Not a story of heroes and villains, but a tightly wound game of chess, knee-deep in the murky swamps of morality’s grey areas.
A Most Wanted Man
A grey cloud follows every film featuring Philip Seymour Hoffman ever since his untimely death earlier this year (read our Favorite Philip Seymour Hoffman moments). Posthumously released films are always tinged with darkness. So when a film like God’s Pocket comes out to disappointing reviews (read our own underwhelmed reaction) every Hoffman fan among us can’t help but feel slightly dejected. So here’s some much-needed good news; Anton Corbijn’s A Most Wanted Man, adapted from the John Le Carré novel of the same name, stars Philip Seymour Hoffman in the lead and it’s the kind of material that’s perfectly suited for the late, great actor’s talents. It may not get ahead of films like The Master, Capote, Magnolia, and Almost Famous in terms of substance; but it’s a sophisticated and shining addition to a boisterous filmography.
The plot follows Günter Bachmann (Hoffman) a government operative in command of a small anti-terrorist unit operating out of Hamburg, Germany. Title cards give us the reason behind the susceptible conditions in Hamburg; this is the port where the 9/11 attacks were planned and executed from. It’s been over a decade, and the city is still under major surveillance for any signs of terrorist activity. When a Chechen prisoner of war is picked up on a surveillance camera roaming the streets, he’s found to be Issa Karpov (Grigory Dobrygin) who will become Bachmann’s key to infiltrating a highly complicated network of Islamic terrorist cells. Other prominent players on the chessboard include Karpov’s pro bono lawyer Annabel Richter (Rachel McAdams) the head of Hamburg intelligence Dieter Mohr (Rainer Bock) Tommy Brue (Willem Dafoe) the head of a bank with old ties to Karpov’s father, and Martha (Robin Wright) a CIA agent who represents the concerns and support of the United States. As the game clock ticks louder and louder, the elaborate narrative separates the rooks from the pawns.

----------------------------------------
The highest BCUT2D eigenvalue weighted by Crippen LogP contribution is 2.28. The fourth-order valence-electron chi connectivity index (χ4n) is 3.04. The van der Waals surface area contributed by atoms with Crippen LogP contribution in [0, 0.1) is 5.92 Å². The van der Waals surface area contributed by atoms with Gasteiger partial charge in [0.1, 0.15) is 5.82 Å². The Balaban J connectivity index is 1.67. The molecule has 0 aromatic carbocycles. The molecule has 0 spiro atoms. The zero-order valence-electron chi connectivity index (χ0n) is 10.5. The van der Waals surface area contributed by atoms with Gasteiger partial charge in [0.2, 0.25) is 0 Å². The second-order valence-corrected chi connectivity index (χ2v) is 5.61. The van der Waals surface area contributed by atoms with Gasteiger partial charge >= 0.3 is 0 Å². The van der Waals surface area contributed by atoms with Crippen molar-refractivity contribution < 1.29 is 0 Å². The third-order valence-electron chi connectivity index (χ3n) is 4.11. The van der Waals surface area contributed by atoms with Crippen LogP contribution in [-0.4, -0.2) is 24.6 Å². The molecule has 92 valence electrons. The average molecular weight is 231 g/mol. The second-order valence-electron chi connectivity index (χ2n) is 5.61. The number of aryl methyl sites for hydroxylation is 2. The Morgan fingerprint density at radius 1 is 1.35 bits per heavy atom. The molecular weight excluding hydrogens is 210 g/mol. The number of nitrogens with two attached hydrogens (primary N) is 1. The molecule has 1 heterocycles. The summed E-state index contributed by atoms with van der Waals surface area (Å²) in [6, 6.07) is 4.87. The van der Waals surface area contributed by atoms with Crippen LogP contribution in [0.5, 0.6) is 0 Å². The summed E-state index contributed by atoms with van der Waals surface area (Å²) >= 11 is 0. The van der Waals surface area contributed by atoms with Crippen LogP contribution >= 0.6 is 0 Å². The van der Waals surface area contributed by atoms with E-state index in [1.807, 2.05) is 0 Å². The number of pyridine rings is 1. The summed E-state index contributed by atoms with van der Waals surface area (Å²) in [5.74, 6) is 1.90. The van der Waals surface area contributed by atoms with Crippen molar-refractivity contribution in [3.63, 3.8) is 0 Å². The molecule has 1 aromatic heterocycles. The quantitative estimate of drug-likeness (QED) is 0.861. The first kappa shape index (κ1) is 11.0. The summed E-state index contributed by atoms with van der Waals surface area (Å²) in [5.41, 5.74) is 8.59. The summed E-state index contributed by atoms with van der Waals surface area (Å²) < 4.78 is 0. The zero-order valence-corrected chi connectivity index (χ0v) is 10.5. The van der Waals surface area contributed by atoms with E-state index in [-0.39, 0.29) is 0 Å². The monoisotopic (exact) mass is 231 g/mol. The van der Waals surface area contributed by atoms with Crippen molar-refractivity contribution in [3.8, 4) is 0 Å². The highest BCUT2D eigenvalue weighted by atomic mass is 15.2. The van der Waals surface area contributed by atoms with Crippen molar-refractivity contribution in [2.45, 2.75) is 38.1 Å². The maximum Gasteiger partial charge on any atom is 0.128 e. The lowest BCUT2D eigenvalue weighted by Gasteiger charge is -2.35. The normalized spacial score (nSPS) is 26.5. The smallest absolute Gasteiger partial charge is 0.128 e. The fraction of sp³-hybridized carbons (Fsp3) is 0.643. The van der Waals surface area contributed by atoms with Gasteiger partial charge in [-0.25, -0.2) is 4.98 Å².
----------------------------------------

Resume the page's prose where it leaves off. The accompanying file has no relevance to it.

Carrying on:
Thanks to his formidable cast, and an airtight screenplay by Andrew Bovell (in redemption mode from forgettable yarn Edge Of Darkness) Corbijn manages to build tension and suspense without needing to fire a single gunshot. While it doesn’t fail to hit all the familiar notes of the genre, A Most Wanted Man is engaging from start to finish, ultimately revealing the purpose of espionage in today’s highly paranoid world and the people who suffer at the hands of faceless bureaucrats operating inside air-conditioned offices. Much like the brilliant Tinker, Tailor, Soldier, Spy, another successful John Le Carré adaptation, A Most Wanted Man is a highly plot-driven film, brimming with shady characters and between-the-lines dialogue, but it’s got something extra as well. With the character of Issa Karpov, a completely disillusioned young man who ‘has no idea what he wants’ as Bachmann rightly puts it, the picture carries heavy emotional baggage not usually associated with espionage thrillers. Tinker, Tailor carried some as well but in a much more delicate and subtle fashion, which ultimately adds to the superiority it has over Corbijn’s film, but it works just as effectively here because of the story’s build-up and highly involved climax, done with expert precision.
The performances are solid across the board, but Hoffman (and I write this without an ounce of projected exaggeration) truly carries the film on the weary and grounded shoulders of Günter, a withered-down version of his Gust Avrakatos from Charlie Wilson’s War. This is a film that doesn’t pretend to shake any ground, or develop any new artistic cinematic perspectives in a genre that’s become all too familiar thanks to TV shows like Homeland and mainstream attempts at conquering the box-office with action-figure spies like Jack Ryan and Ethan Hunt. A Most Wanted Man is not a story of heroes and villains, but a tightly wound game of chess knee-deep in the murky swamps of morality’s grey areas. As such, it does an excellent job of balancing entertainment, suspense, reality, and just enough emotional investment to stop it from being corny. It solidifies Corbijn’s status as a highly efficient director (the man already has the awesome slow-burning The American under his belt) but above all else and to the delight of Hoffman fans, it’s a film worthy of the actor’s incredible career.